Investigators or Sponsors must submit requests for changes to the IRB in writing. Upon receipt of the protocol change, the Chairperson or his or her designee, with assistance of the IRB Administrator, will determine if the revision meets the criteria for minimal risk. If the change represents more than a minimal risk to subjects, it must be reviewed and approved by the IRB. Minor changes, involving no more than minimal risk to the subject, will be reviewed by the expedited review procedure (SOP RR 401-Expedited Review).
1.3 Significant New Findings
During the course of a study, the IRB may review reports generated from adverse event reports, current literature, and other sources to ascertain the status of the study and assess whether or not the risk/benefit balance is still acceptable. The IRB will determine whether or not new information needs to be conveyed to subjects, or if a segment of the population may be bearing an undue burden of research risk or being denied access to promising therapy.
1.4 Reports of Concerns
It is the responsibility of the IRB staff and members to act on information or reports received from any source that indicate a study being conducted at any facility under the jurisdiction of the IRB could adversely affect the rights and welfare of research subjects.
1.5 Ensuring Prompt Reporting of Any Serious or Continuing Noncompliance with Applicable Regulations or the Requirements or Determinations of the IRB
All credible reports of inappropriate involvement of human subjects in research must be investigated by the IRB Chairperson/IRB Administrator and referred to the IRB. The results of the investigation will be reported to the appropriate BRIGHAM YOUNG UNIVERSITY official(s). Regulatory authorities or Sponsors may also be notified. Such reports of noncompliance may come from any source including IRB members, Investigators, subjects, institutional personnel, the media, anonymous sources or the public.

The IRB has the authority to suspend or terminate approval of research that is not being conducted in accordance with the IRB policies, is not in compliance with federal regulations, or has been associated with unexpected serious harm to subjects. All such suspension and or terminations will be reported to the OHRP and FDA as appropriate.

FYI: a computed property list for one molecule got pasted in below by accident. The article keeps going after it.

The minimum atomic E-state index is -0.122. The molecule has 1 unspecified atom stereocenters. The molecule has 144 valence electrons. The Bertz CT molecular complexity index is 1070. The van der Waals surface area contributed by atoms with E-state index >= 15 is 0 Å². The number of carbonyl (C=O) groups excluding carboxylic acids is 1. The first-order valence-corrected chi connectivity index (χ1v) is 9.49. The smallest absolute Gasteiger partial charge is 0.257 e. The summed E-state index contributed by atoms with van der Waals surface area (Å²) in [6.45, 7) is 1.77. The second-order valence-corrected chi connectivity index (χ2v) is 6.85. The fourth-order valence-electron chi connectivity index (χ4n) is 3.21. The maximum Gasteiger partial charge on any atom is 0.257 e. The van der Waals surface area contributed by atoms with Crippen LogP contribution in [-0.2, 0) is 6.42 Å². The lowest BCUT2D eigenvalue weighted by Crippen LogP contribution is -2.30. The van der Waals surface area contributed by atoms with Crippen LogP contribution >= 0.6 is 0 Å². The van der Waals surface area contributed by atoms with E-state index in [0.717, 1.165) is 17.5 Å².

These policies and procedures apply to all research submitted to the IRB.

45 CFR 46.103, 46.109, 46.112, 46.115
21 CFR 812.64
21 CFR 56.108, 56.109, 56.113

This SOP affects all other SOPs.

404 Continuing Review - Criteria for Renewal

The IRB conducts continuing review of research taking place within its jurisdiction at intervals appropriate to the degree of risk, but not less than once per year.

Specific Procedures
Studies Confirmed as Exempt

  • Studies confirmed as meeting the criteria for exemption are not subject to continuing review. BYU, nonetheless, remains responsible for exercising proper oversight for research conducted under its auspices. To exercise this oversight, the IRB office will annually send a notice to all PIs to confirm:
  • That the research is on-going. If it is not, the PI will be asked to close out the study
  • That the PI is aware of her/his responsibilities under the BYI IRB approval

Studies Approved by Expedited Review or Convened IRB
1.1 Interval for Review for Purposes of Renewal
The IRB must conduct continuing review of protocols for purposes of renewal of the IRB approval period, at intervals appropriate to the degree of risk, which is determined at the initial review, but not less than once per year. “Not less than once per year" means that the research must be reviewed on or before the one-year anniversary of the previous IRB review date, even though the research activity may not have begun until sometime after the IRB gave its approval.

Investigators or qualified designees are required to submit a periodic report prior to the expiration of the study or as specified by the IRB, but at least annually. The report should normally be filed 60 days before the study approval period ends.
1.2 Extensions of Approval Period
There is no grace period extending the conduct of the research beyond the expiration date of IRB approval. Extensions beyond the expiration date will not be granted. If Continuing Review Report forms and other requested progress reports are not received as scheduled, the Investigator must suspend the study and study enrollment.